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Wild Mouse Found - Help Needed

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Post by A_Cute_Mouse Mon 02 Jan 2023, 3:34 am

Today my cats brought in a baby wild mouse from outside. We are not sure how old it is or whether it would survive alone in the wild. It looks about 2 weeks old from the research I've done (not a mouse expert).

Should I release it or keep as a pet mouse - worried my cats would recatch if I released it. We are prepared to take good care of the mouse if it needs us.

Could anyone give me advice about the age of this mouse and whether it should be released?

Thanks!

https://i.servimg.com/u/f18/20/47/23/22/mouse210.jpg
https://i.servimg.com/u/f18/20/47/23/22/mouse110.jpg


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Post by Loving.pests Mon 02 Jan 2023, 10:48 am

That mouse is a baby, but I would say closer to 3 weeks old. We ended up hand-raising baby wild mice. This is them at day 21 https://www.instagram.com/reel/CXgwN10JMOH/?utm_source=ig_web_copy_link
If you live in a cold climate (winter gets below zero celsius consistently I would keep it until spring when temperatures are consistently above zero). I don't think you should keep it indefinitely. If you are in a warmer climate you should release it asap so it doesn't become half tame. It's at a stage were it's still learning, and will have a better chance if it learns in the wild. You can release in a more wild area with undergrowth (not an open field) and give it a little stash of food (oats and sunflower seeds are great). The mice in the video I sent were born in captivity (from a wild mouse we live-trapped) and handled by us since before their eyes opened. Then their mom escaped and we finished their weening. We caught their mom a little later and released her when the weather was warm enough.

I've trapped and released many wild mice before we finally sealed our apartment. The young ones like that become more tame over the winter, but they probably won't become pets unless they are handled before their eyes open. All mice are unique though. If you keep it over the winter, you may find that it bonds with you. We had one mouse about that age that we considered keeping because she was tamer than the others, but ended up releasing her. Her behaviour on release was different than the other mice. She seemed really awestruck by the experience and froze, whereas the other mice skittled away into the undergrowth. She eventually ran away, but it was a little sad to see her go. I hope she had a chance.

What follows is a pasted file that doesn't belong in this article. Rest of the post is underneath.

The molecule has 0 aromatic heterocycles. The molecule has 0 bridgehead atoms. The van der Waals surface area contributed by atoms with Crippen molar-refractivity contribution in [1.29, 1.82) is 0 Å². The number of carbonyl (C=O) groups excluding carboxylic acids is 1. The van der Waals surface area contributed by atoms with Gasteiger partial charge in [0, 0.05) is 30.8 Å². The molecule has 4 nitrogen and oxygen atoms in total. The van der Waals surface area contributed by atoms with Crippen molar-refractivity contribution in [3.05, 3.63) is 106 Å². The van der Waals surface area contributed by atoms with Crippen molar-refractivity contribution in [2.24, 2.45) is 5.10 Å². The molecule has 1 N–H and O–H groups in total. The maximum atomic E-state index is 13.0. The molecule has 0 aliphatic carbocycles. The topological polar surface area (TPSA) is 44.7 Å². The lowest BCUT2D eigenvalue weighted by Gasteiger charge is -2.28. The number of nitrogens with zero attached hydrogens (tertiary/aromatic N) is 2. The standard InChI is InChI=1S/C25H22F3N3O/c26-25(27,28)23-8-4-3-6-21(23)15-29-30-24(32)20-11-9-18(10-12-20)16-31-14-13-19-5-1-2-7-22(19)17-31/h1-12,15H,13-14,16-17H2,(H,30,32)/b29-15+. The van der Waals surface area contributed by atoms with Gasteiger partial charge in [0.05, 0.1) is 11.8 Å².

If you need to keep them over the winter you can make a bin cage with a regular tupperware bin and wire mesh. It's easy to find instructions on the internet or put them in a 20 gallon tank with a wire mesh lid. The bin should be about the same size as a 20 gallon tank. The tanks are usually easy to find on kijiji. The wire mesh lid you can buy at a pet store because the tanks are usually intended for fish. Make sure the lid matches the dimensions of your tank. Not all 20 gallons are the same. Give them some places to hide and a wheel. In my experience all mice love wheels! - and wild mice are Olympians on them. Generally give them the same care as fancy mice with the understanding that they will try to escape during cage cleaning, so have a secure little bin for them to go into. I used a 2 gallon kimchi container with lots of holes drilled in it.  In terms of feeding, they are still young so they should be able to eat oats (not seeds or lab blocks for about a week), but they may not be fully weened, so you could offer them some puppy formula or baby formula if you can get a tiny amount. If they need it they will drink it themselves out of a little dish (like a jar lid). Once their eyes are opened they can feed themselves but they are usually not fully weened. To keep puppy formula fresh, you can make ice cubes, and heat up an ice cube for each serving.

Note: If the mice were deer mice I would have different advice. These have white bellies, huge eyes, bigger heads and bigger ears. If you had deer mice I would recommend releasing them right away (as long as there were no injuries). Deer mice will come into your house for warmth, but they have adapted to live in a cold climate sometimes extremely cold. House mice have literally adapted to cold climates by living in buildings made by humans. Deer mice are sometimes in urban areas, but mostly in rural areas, so you aren't likely to get deer mice in the city and it's very unlikely to get house mice in the country.

Hope that helps. Good luck.

Let me know if you have any more questions.

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Post by A_Cute_Mouse Mon 02 Jan 2023, 8:45 pm

Thank you so much! We kept the mouse overnight, locked my cats in the house and released it where we thought its nest was.

The mouse skittled away almost instantly. We gave it a store of oats and grains, and we hope it found its nest.

Thanks again. You have been so helpful.

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Post by Loving.pests Tue 03 Jan 2023, 3:54 pm

That's great to hear. Hopefully your cat stays clear or those babies learned an important lesson! Cats are such cute ferocious beasts!


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